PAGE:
Making your own smoothie is a sure way to get immune-strengthening nutrients, especially when you make them with fresh ingredients. On the other hand, the content of commercially prepared smoothie mixes may vary more than you may realize, with some being nearly void of nutrients. Check the labels because some smoothie mixes do contain vitamins that boost the immune system, such as vitamins A and C. Beware of added sugar in smoothie mixes though, as excess sugar can depress the immune system.
Nutrients in Immune System
The immune system is a network of specialized cells and organs that must communicate with one another and coordinate attacks against invading pathogens. This extensive system depends on a constant supply of nutrients.
If your diet falls short of these nutrients, the immune system is suppressed and you become more susceptible to infections and illnesses, according to a report in the Annals of Nutrition and Metabolism in August 2007.
In addition to protein and essential fatty acids, the Linus Pauling Institute lists 11 vitamins and minerals needed to keep the immune system working up to par. Several of the vitamins -- vitamins C, D, A, B-6 and folate -- are provided by some smoothie mixes, or you can easily add them by using fruits, milk, yogurt and greens.
Vitamin C Stimulates Immune Cells
Vitamin C supports the immune system as an antioxidant, but it also has a more direct role. It stimulates the production of white blood cells that attack bacteria and it also increases levels of antibodies, which identify and destroy foreign pathogens.
In laboratory mice, vitamin C participates in the immune response that helps kill the influenza virus, according to a study in Immune Network in April 2013.
Vitamin C is one of the more common nutrients found in smoothie mixes. Make your smoothie with berries, oranges, kiwi, guava and papaya to get the most vitamin C.
Vitamins A and D Strengthen the System
Your skin and respiratory tract are the first line of defense because they block bacteria from getting inside your body. Healthy skin and mucosal cells depend on vitamin A. Vitamin A also ensures the immune system’s natural killer cells work properly.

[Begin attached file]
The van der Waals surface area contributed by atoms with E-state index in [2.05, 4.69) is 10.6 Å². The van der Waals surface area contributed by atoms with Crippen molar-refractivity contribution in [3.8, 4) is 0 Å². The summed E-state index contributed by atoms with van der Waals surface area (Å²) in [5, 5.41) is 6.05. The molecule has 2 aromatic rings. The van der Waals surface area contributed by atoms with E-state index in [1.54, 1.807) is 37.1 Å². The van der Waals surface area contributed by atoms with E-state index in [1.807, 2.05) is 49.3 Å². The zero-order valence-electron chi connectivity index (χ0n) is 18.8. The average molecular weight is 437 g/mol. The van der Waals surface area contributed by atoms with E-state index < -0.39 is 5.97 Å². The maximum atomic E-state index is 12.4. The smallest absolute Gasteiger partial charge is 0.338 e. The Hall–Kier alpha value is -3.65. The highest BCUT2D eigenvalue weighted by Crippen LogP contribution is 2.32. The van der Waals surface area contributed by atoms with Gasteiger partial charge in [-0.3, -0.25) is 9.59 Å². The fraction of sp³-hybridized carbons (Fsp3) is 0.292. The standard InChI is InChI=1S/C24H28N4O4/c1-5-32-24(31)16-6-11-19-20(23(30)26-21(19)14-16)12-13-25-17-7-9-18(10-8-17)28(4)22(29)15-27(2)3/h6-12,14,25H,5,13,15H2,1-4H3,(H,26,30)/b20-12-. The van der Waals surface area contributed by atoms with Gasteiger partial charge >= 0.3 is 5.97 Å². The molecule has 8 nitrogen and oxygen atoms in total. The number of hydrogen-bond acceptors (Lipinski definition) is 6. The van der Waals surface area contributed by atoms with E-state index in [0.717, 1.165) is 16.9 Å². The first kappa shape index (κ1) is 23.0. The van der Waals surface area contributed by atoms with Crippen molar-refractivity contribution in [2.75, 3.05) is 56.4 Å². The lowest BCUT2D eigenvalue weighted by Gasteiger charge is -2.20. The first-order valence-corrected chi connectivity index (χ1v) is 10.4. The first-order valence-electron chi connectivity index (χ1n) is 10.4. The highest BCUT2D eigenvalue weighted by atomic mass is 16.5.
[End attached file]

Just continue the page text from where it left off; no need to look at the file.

People with low levels of vitamin D are at a higher risk for developing infections, notes an August 2012 study in the Journal of Investigative Medicine. Vitamin D helps regulate the growth of immune system cells, including proteins that directly kill bacteria.
The best way to get both vitamins is by blending your smoothie mix with fortified low-fat milk or yogurt. Fruits such as apricots, peaches and mangoes are also good choices for vitamin A. If you like green smoothies, leafy greens also provide vitamin A.
B Vitamins Produce Proteins
Folate and vitamin B-6 both help produce proteins with vital roles in the immune system, such as antibodies and proteins that carry signals between immune system cells. A study published in the April 2010 issue of the Journal of Proteome Research reported that low folate is associated with lower levels of proteins that regulate immune activity.
You may not find many commercial smoothie mixes that contain much folate or vitamin B-6, but you can take care of that by using folate-rich oranges and tropical fruits, as well as bananas for vitamin B-6. If you want to go a little more savory, avocados and spinach are both good sources of folate and vitamin B-6.
Add Probiotics to the Mix
Probiotics are beneficial bacteria that can improve your immune system and overall health when consumed in adequate amounts. After probiotics reach the large intestine, they help stimulate the production of antibodies and other types of cells that ensure a strong immune system. Probiotic cultures also keep the wall of the gut healthy, which is important because it forms the barrier that stops unwanted substances from crossing into your bloodstream.
For optimal immune support, consume probiotics regularly, recommends the Linus Pauling Institute. Probiotics are found in yogurt with live cultures and milk kefir. Some smoothie mixes are made with these ingredients, but it is also easy to add them to your smoothie as their flavors work well with smoothie mixes.
- Annals of Nutrition and Metabolism: Contribution of Selected Vitamins and Trace Elements to Immune Function
- Linus Pauling Institute: Nutrition and Immunity
- Immune Network: Vitamin C Is an Essential Factor on the Anti-Viral Immune Responses Through the Production of Interferon at the Initial Stage of Influenza A Virus (H3Ns) Infection
- Healthaliciousness.com: Top 10 Foods Highest in Vitamin C
- Journal of Investigative Medicine: Vitamin D and the Immune System
- Healthaliciousness.com: Top 10 Foods Highest in Vitamin A
- Journal of Proteome Research: Blood Folate Status and Expression of Proteins Involved in Immune Function, Inflammation, and Coagulation: Biochemical and Proteomic Changes in the Plasma of Humans in Response to Long-Term synthetic Folic Acid Supplementation
- Healthaliciousness.com: Top 10 Foods Highest in Vitamin B9 (Folate)
- Healthaliciousness.com: Top 10 Foods Highest in Vitamin B6
- Ask Dr. Sears: Harmful Effects of Excess Sugar